As a mental health professional for the last thirty years and as Chief Operating Officer for Mental Health for the charity Alternative Futures Group for the last five years, I have seen the positive impact of social media for online discussion, sharing experiences and giving people living with mental health problems a voice. All in a way that would not have been possible without social networking sites.

But the online world we live in now exposes young people to criminal organisations on the other side of the world, twenty-four hours a day, who are systematically targeting people for greed. Mental Health Awareness Week gives us the opportunity to discuss a darker side of social media and how it can impact mental health by the targeting of young people through sexual blackmail online, with tragic consequences including suicide. The rise has been so dramatic that the National Crime Agency sent an unprecedented national alert to teachers at the beginning of this month to raise awareness and support victims.

The practice of online sexual exploitation for financial gain, popularised by the term sextortion, includes all ages and genders but there has been a high prevalence of boys and young men aged 14 to 18 being targeted. Victims are contacted online by someone pretending to be another child or young person and are persuaded to share intimate images of themselves. They are then threatened with the images being posted online and shared with family and friends unless they agree to pay the blackmailer.

Sextortion most commonly begins via social media networking sites, messaging applications and video chats but the conversation may then move to a private messaging app. Offenders may be driven by sexual or financial motives. According to the National Crime Agency, ‘financially motivated sexual extortion is usually carried out by organised crime groups based overseas who are typically motivated by money’. Research into this phenomenon identifies feelings of shame, helplessness and fear experienced by victims which can make them reluctant to disclose their situation and ask for help. This can lead to mental health problems including anxiety, depression and isolation and increasing the risk of self-harm and suicide.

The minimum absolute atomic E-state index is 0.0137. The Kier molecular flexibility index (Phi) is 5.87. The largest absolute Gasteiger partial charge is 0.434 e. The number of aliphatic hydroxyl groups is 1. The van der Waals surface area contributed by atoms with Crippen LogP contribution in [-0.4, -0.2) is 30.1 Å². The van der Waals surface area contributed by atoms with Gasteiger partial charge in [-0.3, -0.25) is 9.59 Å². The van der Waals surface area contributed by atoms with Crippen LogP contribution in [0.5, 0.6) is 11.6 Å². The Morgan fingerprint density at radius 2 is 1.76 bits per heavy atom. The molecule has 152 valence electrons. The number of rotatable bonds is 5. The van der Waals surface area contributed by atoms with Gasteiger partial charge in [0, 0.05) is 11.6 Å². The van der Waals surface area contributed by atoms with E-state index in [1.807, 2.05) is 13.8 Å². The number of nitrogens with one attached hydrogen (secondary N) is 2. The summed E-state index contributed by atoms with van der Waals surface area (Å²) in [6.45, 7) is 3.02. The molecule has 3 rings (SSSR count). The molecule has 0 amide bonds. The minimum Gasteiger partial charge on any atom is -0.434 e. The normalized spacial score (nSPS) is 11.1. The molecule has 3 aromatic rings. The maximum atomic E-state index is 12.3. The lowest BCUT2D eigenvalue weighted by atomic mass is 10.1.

The key steps to staying safe are:

Frequent conversations with youngsters about sex, relationships and online safety. As a father of four I understand how difficult and embarrassing this could be for many parents, but a shared understanding of the issues and risks will benefit everyone.

Understanding privacy settings to limit who can access a young person’s profile and what information visitors can see. These are available on most websites and apps when online profiles are created. They are often public by default until changed in settings. And remember that youngsters can access online accounts using multiple devices including phones, laptops, tablets and games consoles.

Sharing knowledge about where to find information and share concerns such as CEOP Education, Childline and Brook. As parents we want our children to know they can come to us with any concerns but feeling that you are to blame for the problem and the fear of being found out are powerful inhibitors to speaking to loved ones. Young people need to know that there are always alternatives to taking matters into their own hands and they are not alone.

National Crime Agency guidance on what to do in a case of sextortion advises:

  • Don’t pay, do stop contact and block them on any accounts.
  • Avoid deleting anything to support the police investigation.
  • Report the matter to the police or CEOP.
  • Reassure the young person that they have done the right thing.

By having these difficult, but vital, conversations, we can only hope to give our youngsters the knowledge, tools and resilience to be able to stay safe in the online world where they spend much of their time.  And of course, social media sites are under pressure to do more for young people’s safety online including young people being able to report abuse easily and for it to be dealt with quickly.

Ultimately, young people need to know that even if they believe they have done something wrong or crossed a line, there is always a way to deal with the situation, however terrified or alone they are feeling.

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